Gov. Larry Hogan (R) said Thursday that he has signed on to an amicus brief in a case before the U.S. Supreme Court that will decide whether partisan gerrymandering is unconstitutional. The court announced last month that it would hear the case, Benisek v. Lamone, a challenge from a group of Maryland Republicans who argue that the Democrats violated their rights when they drew the lines for the 6th Congressional District in Western Maryland after the 2010 census. “I fully and proudly stand with the people of Maryland in supporting this case and supporting redistricting reforms at every level all across the country,” Hogan said in announcing that he would join the amicus brief filed by former governor Gray Davis, a Democrat. Hogan encouraged other current and former governors from both parties to join him to “protect our citizens’ most basic right, the right to free and fair elections.” The governor also plans to resubmit legislation this year to create a nonpartisan redistricting commission to draw congressional and legislative boundaries. The legislation has failed to move out of the General Assembly the past two years. Continue Reading

Here’s our first look at confirmed fundraising in the Maryland governor’s race

Candidates in Maryland’s crowded Democratic gubernatorial primary on Wednesday began filing their first campaign finance reports of 2018, an early window into their viability to unseat popular and well-financed Republican Gov. Larry Hogan. The first gubernatorial hopeful to file a report, which includes names of donors and individual contribution amounts, was technology entrepreneur Alec Ross. The first-time candidate has lagged in early polls, but raised $1 million last year with the help of fellow techies. Hogan and Lt. Gov. Boyd Rutherford (R) raised $5.4 million in the last year and have accumulated a $9 million war chest, according to an internal campaign memo obtained by news organizations Tuesday. James Shea, an attorney and longtime Democratic fundraiser and behind-the-scenes player making his first run for office, appears to be leading the Democratic pack so far. His campaign said he raised $2 million in the last year and had $1.34 million as of last week. It’s unclear how much of the haul was loans to himself. Prince George’s County Executive Rushern L. Baker III, who has led in early polls, also announced he raised $1 million in his first year, but has yet to disclose his cash balance. Maryland Gov. Larry Hogan addresses members of the Maryland House of Delegates in Annapolis, Md., Wednesday, Jan. 10, 2018, the first day of the state's 2018 legislative session. Standing behind Hogan is Lt. Gov. Boyd Rutherford. (AP Photo/Patrick Semansky) The primary is June 26. [Why today is the Day of Reckoning for gubernatorial candidates in Md.] Former NAACP president Ben Jealous, a favorite of national progressive groups, and his running mate Susan Turnbull, say they raised $1.5 million with $643,000 cash on hand. State Sen. Richard S. Madaleno Jr. (Montgomery) announced Wednesday that he raised $545,000. Madaleno, who as a state lawmaker cannot raise money during the current legislative session, plans to seek public financing for his Continue Reading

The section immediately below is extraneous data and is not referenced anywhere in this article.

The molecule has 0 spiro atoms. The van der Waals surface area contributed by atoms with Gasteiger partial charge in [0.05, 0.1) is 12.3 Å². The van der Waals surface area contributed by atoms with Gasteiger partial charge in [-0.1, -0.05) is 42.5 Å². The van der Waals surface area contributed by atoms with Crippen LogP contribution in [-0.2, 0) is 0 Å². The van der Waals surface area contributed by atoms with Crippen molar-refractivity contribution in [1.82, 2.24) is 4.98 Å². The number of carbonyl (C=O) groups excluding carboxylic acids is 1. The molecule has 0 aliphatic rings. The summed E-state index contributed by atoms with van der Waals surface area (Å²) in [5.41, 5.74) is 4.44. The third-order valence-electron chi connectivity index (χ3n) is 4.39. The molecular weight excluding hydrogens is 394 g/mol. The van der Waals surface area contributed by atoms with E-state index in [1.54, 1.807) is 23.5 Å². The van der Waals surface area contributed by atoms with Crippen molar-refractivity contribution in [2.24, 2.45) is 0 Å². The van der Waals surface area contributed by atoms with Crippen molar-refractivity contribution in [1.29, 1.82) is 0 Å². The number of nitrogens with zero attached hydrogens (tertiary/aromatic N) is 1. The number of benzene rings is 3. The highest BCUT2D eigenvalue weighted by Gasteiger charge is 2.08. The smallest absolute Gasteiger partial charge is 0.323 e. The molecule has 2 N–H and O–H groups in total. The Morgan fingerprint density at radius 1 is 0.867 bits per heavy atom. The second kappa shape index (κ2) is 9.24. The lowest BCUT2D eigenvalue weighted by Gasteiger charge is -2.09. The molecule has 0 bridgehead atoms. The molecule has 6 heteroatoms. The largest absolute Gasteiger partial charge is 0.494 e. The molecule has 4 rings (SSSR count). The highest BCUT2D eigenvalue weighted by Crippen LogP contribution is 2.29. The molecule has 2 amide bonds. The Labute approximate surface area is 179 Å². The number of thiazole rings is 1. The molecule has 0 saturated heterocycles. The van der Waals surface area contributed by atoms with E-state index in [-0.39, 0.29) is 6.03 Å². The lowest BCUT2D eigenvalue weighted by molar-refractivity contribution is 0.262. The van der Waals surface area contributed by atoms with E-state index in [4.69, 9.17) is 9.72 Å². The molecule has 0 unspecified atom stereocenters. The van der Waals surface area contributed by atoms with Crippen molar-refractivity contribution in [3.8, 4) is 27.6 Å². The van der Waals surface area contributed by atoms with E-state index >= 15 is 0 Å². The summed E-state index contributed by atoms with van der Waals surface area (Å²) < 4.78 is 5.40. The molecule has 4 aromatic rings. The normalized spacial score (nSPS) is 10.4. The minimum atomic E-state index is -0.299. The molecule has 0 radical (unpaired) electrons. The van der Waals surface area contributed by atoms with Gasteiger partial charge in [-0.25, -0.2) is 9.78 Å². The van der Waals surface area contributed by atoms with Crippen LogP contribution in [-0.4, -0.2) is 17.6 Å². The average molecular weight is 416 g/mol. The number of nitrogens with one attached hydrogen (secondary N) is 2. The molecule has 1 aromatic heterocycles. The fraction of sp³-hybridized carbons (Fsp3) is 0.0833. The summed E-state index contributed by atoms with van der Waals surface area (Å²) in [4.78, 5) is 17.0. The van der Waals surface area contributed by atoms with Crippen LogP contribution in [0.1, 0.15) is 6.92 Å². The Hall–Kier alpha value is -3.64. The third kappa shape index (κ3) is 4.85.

New Maryland Governor Opens an Assault on Environmental and LGBT Protections

When Larry Hogan was elected governor of Maryland last fall, it easily ranked as the biggest surprise of the midterm elections. Even in a bad year for Democrats, a Republican who never previously held elected office was not supposed to triumph over a promising young Democrat in a state Obama won twice by twenty-six points. The son of a former Congressman and owner of a large real-estate business, Hogan projected himself as fiscal conservative during his race against Lt. Governor Anthony Brown—but also a moderate. His preamble to running for governor was forming Change Maryland, a proudly “non-partisan grassroots organization.” Hogan has a friendly everyman persona that has earned him some pretty favorable coverage in local papers. (Some recent headlines from the neighboring Washington Post: “Maryland Gov. Larry Hogan’s appeal to ‘middle ground’ could revive state GOP” and “Md. Gov. Larry Hogan, the happiest, sweatiest guy at the inaugural ball.”) But Hogan’s first days in office are proving to be anything but moderate. Rather, a familiar storyline is playing out: the friendly Republican gubernatorial candidate suddenly becomes a hardline conservative governor. After being introduced by New Jersey Chris Christie at his inauguration Wednesday as someone “who knows how to bring people together,” and after the VIP guests dined on shrimp scampi, crab cakes and grilled chicken, Hogan got to work: he immediately rescinded blockbuster environmental regulations on state coal plants and pollution of the Chesapeake Bay. He also called back regulations designed to protect LGBT Marylanders from healthcare and employment discrimination. Hogan signaled more regulatory rollbacks are to come, and starting floating budget cuts that have troubled education and healthcare advocates along with state employees. The full budget isn’t out yet, but a Republican ally of Hogan in the state legislature told Continue Reading